The advantage of this procedure is the ability to maintain ethyl alcohol exposure to a consistent amount of ethyl alcohol for a determined amount of time. This produces stable concentrations of ethyl alcohol in the animal in contrast to fluctuating levels seen after other routes of administration (see below). An extreme illustration of absorption via the inhalation route is the case of an infant who died when isopropanol was added to the humidifier of a mechanical ventilator by mistake. The child was initially found profoundly intoxicated (Vicas and Beck, 1993).

Drinking is the primary means by which ethyl alcohol is taken into the human body.

Ethyl alcohol taken in via ingestion passes from the mouth down the esophagus and into the stomach and on into the small intestine. At each point along the way ethyl alcohol can be absorbed into the blood stream. However, the majority of the ethyl alcohol is absorbed from the stomach (approx. 20%) and the small intestine (approx. 80%). In general drinking more alcohol within a certain period of time will result in increased blood alcohol concentrations (BAC) due to more ethyl alcohol being available to be absorbed into the blood. However, it should be noted that there are a number of factors that can influence ethyl alcohol absorption from the gastrointestinal tract. Therefore, the previous statement is true only if other factors such as the rate of gastric emptying, the presence of food, the concentration of the ethyl alcohol taken in, the type of alcohol containing beverage consumed, and other factors such as gastrointestinal motility and blood flow remain constant.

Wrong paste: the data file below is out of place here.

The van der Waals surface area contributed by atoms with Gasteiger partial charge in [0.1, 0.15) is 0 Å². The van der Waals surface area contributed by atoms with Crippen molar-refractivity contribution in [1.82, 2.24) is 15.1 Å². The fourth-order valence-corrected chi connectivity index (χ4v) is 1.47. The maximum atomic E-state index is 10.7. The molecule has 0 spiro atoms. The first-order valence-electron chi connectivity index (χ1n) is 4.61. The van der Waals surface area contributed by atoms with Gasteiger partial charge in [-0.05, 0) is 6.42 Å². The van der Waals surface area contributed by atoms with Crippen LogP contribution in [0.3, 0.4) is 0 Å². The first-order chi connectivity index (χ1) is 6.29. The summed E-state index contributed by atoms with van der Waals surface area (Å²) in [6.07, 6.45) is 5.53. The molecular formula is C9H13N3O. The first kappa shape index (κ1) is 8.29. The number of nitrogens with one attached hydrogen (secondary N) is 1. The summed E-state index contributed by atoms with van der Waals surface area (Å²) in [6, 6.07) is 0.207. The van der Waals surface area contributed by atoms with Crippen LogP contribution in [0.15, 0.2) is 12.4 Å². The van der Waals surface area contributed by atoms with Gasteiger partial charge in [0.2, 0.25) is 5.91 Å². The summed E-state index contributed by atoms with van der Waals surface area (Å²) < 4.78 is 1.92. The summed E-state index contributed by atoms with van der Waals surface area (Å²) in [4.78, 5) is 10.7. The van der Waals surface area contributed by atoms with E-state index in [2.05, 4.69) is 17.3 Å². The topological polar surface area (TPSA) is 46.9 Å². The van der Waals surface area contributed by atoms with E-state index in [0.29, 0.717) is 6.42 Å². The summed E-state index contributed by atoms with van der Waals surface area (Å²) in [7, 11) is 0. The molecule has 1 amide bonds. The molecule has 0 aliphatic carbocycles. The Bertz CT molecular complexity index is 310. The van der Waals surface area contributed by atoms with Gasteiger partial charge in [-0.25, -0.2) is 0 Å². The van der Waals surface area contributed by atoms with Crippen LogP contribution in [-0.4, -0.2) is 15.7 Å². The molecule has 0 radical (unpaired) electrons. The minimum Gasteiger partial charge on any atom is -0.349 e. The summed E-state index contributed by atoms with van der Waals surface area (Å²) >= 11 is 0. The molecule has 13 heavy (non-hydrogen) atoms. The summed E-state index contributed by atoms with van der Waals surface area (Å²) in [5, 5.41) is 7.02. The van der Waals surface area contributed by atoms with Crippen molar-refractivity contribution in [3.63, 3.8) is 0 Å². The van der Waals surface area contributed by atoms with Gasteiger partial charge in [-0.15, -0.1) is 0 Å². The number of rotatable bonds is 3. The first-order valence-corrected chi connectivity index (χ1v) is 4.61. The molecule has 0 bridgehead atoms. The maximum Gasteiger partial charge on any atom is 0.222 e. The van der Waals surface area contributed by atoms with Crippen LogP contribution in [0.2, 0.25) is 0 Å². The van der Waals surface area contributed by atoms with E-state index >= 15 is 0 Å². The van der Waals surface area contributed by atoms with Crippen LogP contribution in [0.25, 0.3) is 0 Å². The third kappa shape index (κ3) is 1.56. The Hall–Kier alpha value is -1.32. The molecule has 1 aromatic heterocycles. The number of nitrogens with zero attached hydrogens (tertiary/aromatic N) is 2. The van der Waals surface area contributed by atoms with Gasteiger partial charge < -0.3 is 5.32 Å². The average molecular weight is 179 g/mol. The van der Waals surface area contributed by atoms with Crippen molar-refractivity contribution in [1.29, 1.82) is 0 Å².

Gastric emptying seems to be the most important determinant of the rate of absorption of ethyl alcohol taken in orally. In general the faster the gastric emptying, the more rapid absorption. Therefore, factors, which influence gastric emptying, influence absorption. One of the most important factors is the presence of food. Food delays gastric emptying and therefore delays absorption of ethyl alcohol . Interestingly, the type of food, whether fat, carbohydrate, or protein, does not seem to be a factor in the absorption of ethyl alcohol. Physiological factors such as strenuous physical exercise also delay gastric emptying, thus decrease ethyl alcohol absorption. Additional factors such as drugs (e.g. nicotine, marijuana, and ginseng), that modify physiological factors regulating gastric emptying also modify ethyl alcohol absorption in a predicted manner.


The ethyl alcohol concentration of the beverage appears to be an important factor in absorption from the gastrointestinal tract. If just Fick’s Law were in effect then it would be expected that the higher the concentration of ethyl alcohol consumed the move rapid the absorption, however it appears that higher concentrations of alcohol may actually delay absorption. Though the precise reason for this finding is not known, it can be speculated that higher concentrations of ethyl alcohol may diminish the movement of the alcohol from the stomach through the pylorus (opening from stomach to small intestine) and into the small intestine.

©2003 Kennesaw State University
Principal Investigator Laurence Peterson
Project Director Matthew Hermes